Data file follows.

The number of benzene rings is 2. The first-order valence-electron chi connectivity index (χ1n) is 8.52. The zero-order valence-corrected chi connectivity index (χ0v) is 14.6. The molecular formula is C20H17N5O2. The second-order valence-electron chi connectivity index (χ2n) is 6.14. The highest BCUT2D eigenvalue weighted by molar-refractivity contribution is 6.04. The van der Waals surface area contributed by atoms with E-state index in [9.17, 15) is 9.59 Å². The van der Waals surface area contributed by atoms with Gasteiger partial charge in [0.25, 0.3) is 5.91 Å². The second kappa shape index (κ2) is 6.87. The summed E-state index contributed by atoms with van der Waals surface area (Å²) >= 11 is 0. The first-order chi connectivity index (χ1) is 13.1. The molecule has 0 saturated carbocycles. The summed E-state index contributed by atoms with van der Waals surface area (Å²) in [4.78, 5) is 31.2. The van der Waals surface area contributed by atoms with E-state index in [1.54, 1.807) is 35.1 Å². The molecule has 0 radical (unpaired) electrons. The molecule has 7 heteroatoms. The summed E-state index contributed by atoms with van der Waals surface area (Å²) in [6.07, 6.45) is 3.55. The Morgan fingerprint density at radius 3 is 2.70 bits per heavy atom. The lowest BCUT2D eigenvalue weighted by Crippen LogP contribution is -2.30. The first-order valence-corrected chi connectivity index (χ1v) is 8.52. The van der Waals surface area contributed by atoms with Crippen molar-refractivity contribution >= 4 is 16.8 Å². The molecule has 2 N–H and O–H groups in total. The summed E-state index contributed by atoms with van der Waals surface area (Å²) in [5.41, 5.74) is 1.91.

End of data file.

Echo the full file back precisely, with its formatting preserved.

The number of benzene rings is 2. The first-order valence-electron chi connectivity index (χ1n) is 8.52. The zero-order valence-corrected chi connectivity index (χ0v) is 14.6. The molecular formula is C20H17N5O2. The second-order valence-electron chi connectivity index (χ2n) is 6.14. The highest BCUT2D eigenvalue weighted by molar-refractivity contribution is 6.04. The van der Waals surface area contributed by atoms with E-state index in [9.17, 15) is 9.59 Å². The van der Waals surface area contributed by atoms with Gasteiger partial charge in [0.25, 0.3) is 5.91 Å². The second kappa shape index (κ2) is 6.87. The summed E-state index contributed by atoms with van der Waals surface area (Å²) >= 11 is 0. The first-order chi connectivity index (χ1) is 13.1. The molecule has 0 saturated carbocycles. The summed E-state index contributed by atoms with van der Waals surface area (Å²) in [4.78, 5) is 31.2. The van der Waals surface area contributed by atoms with E-state index in [1.54, 1.807) is 35.1 Å². The molecule has 0 radical (unpaired) electrons. The molecule has 7 heteroatoms. The summed E-state index contributed by atoms with van der Waals surface area (Å²) in [6.07, 6.45) is 3.55. The Morgan fingerprint density at radius 3 is 2.70 bits per heavy atom. The lowest BCUT2D eigenvalue weighted by Crippen LogP contribution is -2.30. The first-order valence-corrected chi connectivity index (χ1v) is 8.52. The van der Waals surface area contributed by atoms with Crippen molar-refractivity contribution >= 4 is 16.8 Å². The molecule has 2 N–H and O–H groups in total. The summed E-state index contributed by atoms with van der Waals surface area (Å²) in [5.41, 5.74) is 1.91.